Hell hath no fury like a hedge fund manager out of position. That's what you are seeing today as portfolio managers recognize they don't have enough cyclical exposure, especially if the dollar has peaked.
That's how you can get companies with disappointing earnings, like Caterpillar (CAT) or Cummins (CMI) or Eaton (ETN) or even Freeport McMoRan (FCX) to roll higher. That's how you can get the stock of Alcoa (AA) , which has been an unmitigated disaster, to start going higher. It should have been happening for ages, because Alcoa is splitting into two companies: one that is pretty much the commodity of aluminum and its accoutrements and the other, which is all about the proprietary use of aluminum in trucks, autos and, of course, aerospace.
Alcoa is a metaphor for the moment. You have a very undervalued company that is caught up in the tide of the hatred of commodities. Then you have a switch, where portfolio managers find themselves too negative on the deep cyclicals and Alcoa fits the bill perfectly: liquid, big and a terrific breakup story. Check out the chart from Bruce Kamich here.
Why the sudden love for commodities? First, the dollar. Through all of the turmoil of this moment, the dollar's going down -- at least against the euro -- and that's encouraging managers to buy the one thing that almost always goes up when the dollar goes south: Commodities.
It makes sense. It will take more dollars to buy commodities, and I have plenty of charts and graphs that show the relationship between stocks of commodities and the dollar is real and investible.
Of course all of this seems contrary to the average investor who hears that we could be heading toward a recession because of a slowdown in the economy. Remember, managers don't think about the now, they think about the future, and if the Federal Reserve isn't going to raise rates anytime soon, then the dollar has to cool off as a currency magnet.
Plus, a Fed that it is cognizant that it could hurt growth if it tightens again is a Fed that is a friend of commodities and commodity inflation. The conclusion? Buy Alcoa.
Of course, the metaphor can be taken to extremes and we know this market is given to extremes. For example, we have seen gold go up day after day after day and managers are thinking, "Hmm, no tightening, world turmoil, that's always been a time to buy gold." I always think gold has a place in your portfolio as insurance against world chaos and you could use that policy now for certain.
So, let's see, what company produces commodities including gold and another metal going higher, copper?
Holy cow, none other than the hated, estranged Freeport McMoRan. Now I am not, for a moment, endorsing this stock. I am simply recognizing that the institutions are piling into this stock even as it's more levered to oil than it is to copper or gold. No matter.
Again, portfolio managers want a cyclical and they want gold and they want copper, so therefore, they want Freeport, even though there is a balance sheet issue that is so hideous that the common stock is literally just a call option on the company's survival.
I would call it a war, a war between the short-term momentum funds, who see the confluence among the minerals and the technicals -- see Kamich's work on the chart here -- and the nightmare of the balance sheet, which has been well chronicled by the Stressed Out team that has done a remarkable job showing the bad side of a hot stock.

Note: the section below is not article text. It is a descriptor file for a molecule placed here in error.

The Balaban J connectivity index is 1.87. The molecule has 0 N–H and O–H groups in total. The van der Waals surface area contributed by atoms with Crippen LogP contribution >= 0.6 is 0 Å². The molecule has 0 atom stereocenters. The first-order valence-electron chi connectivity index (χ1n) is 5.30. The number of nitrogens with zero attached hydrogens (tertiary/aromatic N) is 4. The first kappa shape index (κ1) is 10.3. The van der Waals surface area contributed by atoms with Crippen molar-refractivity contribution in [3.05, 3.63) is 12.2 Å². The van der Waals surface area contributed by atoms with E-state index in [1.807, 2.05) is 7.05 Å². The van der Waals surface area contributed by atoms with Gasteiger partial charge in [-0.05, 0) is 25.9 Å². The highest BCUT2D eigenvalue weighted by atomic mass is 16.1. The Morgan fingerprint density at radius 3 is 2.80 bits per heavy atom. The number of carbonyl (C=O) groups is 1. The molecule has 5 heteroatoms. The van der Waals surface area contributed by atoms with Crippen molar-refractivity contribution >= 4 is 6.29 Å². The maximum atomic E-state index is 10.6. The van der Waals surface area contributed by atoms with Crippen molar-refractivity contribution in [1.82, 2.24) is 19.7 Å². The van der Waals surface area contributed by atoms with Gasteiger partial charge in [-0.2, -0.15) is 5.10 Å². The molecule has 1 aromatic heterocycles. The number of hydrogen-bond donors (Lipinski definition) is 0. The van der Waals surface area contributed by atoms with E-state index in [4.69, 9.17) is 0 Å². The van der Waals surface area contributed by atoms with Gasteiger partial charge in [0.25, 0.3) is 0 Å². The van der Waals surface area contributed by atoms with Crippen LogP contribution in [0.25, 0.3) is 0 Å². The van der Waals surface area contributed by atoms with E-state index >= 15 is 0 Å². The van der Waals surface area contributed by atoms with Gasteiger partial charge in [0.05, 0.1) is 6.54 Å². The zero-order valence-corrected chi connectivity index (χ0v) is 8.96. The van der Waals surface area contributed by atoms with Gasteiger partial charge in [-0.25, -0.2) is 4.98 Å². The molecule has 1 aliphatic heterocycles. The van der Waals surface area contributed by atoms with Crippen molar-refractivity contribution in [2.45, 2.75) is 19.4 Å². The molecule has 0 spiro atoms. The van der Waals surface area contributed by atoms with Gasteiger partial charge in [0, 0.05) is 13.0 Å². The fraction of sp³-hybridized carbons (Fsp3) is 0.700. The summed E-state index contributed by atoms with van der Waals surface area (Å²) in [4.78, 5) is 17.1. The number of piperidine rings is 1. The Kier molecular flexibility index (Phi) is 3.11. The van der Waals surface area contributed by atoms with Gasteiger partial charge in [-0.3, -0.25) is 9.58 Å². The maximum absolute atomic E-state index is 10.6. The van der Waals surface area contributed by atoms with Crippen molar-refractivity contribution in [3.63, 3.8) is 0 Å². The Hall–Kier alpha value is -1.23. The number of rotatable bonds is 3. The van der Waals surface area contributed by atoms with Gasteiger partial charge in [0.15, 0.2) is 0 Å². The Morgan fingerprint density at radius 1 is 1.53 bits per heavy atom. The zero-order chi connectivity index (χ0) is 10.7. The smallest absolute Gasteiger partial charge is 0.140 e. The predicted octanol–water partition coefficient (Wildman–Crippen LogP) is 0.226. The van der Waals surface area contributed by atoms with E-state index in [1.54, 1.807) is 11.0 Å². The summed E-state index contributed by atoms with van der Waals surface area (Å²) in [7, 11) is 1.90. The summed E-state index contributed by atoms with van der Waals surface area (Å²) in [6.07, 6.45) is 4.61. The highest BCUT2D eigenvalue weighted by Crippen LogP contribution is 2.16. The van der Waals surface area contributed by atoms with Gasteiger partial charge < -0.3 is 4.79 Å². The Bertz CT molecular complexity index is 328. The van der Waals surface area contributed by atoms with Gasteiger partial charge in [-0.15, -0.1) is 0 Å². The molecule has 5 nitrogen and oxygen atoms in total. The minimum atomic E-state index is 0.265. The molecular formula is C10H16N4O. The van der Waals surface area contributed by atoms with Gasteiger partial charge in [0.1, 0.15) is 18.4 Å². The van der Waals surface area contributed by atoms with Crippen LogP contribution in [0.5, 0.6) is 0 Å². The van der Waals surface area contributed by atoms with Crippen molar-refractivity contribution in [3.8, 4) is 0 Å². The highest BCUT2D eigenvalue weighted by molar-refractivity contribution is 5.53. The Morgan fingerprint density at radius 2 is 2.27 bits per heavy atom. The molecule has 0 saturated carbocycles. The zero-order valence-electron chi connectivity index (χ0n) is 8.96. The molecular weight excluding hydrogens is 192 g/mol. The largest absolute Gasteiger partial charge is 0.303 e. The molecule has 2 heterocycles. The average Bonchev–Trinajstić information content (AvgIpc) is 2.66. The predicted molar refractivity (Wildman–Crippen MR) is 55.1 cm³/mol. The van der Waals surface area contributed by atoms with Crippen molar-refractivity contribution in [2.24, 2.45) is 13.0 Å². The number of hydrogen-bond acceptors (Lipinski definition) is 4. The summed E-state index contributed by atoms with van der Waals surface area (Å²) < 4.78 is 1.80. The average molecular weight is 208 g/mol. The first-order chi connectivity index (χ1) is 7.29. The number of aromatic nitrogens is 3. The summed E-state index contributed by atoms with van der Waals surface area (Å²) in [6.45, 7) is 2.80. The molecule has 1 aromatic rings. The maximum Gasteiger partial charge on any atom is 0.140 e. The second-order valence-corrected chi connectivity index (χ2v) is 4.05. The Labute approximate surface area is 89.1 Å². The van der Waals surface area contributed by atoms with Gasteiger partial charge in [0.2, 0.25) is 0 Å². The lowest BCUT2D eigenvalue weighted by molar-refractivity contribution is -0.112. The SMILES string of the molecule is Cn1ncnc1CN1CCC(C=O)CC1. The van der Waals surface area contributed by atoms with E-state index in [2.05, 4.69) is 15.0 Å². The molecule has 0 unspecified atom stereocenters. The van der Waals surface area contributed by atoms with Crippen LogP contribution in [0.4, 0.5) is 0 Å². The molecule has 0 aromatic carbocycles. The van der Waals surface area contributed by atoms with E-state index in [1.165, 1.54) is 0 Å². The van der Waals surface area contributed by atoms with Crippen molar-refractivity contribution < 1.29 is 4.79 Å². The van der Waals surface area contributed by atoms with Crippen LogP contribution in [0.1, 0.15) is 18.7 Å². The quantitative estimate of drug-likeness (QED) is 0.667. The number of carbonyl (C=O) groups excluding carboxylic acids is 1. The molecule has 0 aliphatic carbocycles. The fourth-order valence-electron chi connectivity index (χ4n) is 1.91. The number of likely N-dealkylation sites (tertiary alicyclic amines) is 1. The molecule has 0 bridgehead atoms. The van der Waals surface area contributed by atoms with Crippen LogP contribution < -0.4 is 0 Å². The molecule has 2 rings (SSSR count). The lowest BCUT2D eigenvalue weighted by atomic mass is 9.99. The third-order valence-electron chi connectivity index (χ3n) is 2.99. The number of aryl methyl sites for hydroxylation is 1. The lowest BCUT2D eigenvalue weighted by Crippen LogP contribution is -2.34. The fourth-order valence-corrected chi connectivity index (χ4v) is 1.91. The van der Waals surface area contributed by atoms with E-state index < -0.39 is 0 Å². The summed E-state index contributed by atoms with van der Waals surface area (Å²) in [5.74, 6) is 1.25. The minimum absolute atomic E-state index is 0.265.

Of course, there's a big menu of cyclicals out there. You can buy shares in the big winners: 3M (MMM) and Honeywell (HON) and General Electric (GE) . Or you can buy the deeper cyclicals like Cummins and Caterpillar, and the latter are really on fire. Cummins, like Caterpillar, simply didn't report as hideous a set of numbers as expected. That's also the case with Eaton and Parker Hannifin (PH) , Danaher (DHR) and Illinois Tool Works (ITW) .
Again, understand that I'm simply chronicling how some managers are underexposed to this group and others are actually short. Come on, it's been a great short and the scramble is on.
Remember, though, this is a market with limited participation and limited amounts of money. In order to buy these cyclicals, managers have to sell other stocks and they are choosing to sell the retailers and the drug stocks. There are reasons for both.
Kohl's (KSS) , the classic department store, preannounced Thursday morning an awful number with weakness in housewares and footwear, as if it even matters what's weak. That group's now on the forbidden list.
And then there's the snarky Martin Shkreli, the drug-stock bad boy, who continues to bring political scrutiny to drug pricing. Thursday, he and his attorney did no one in the industry favors by taking the Fifth Amendment about drug pricing.
Yes, Shkreli was no doubt getting good legal advice, but he's nothing but horrendous news for the industry, which fears a backlash from the presidential contenders.
They are right to fear it, given that Donald Trump, Bernie Sanders and Hillary Clinton all favor the government negotiating with the pharmaceutical companies over Medicare drug pricing. That's the kiss of death for this industry, and Thursday's hearings were a nightmare for these companies and their investors.
Of course, all of this is happening within the context of what can only be described as a brutal bear market, as the overall stock market just keeps rolling over, even as some visible groups roar higher, at least for a couple of days.
I say be careful. These moves are only for the most nimble and for those who truly believe that they can outrun the bears, or at least outrun the other managers who are trying their best to get away from the ursine clutches and, for the most part, failing to do so.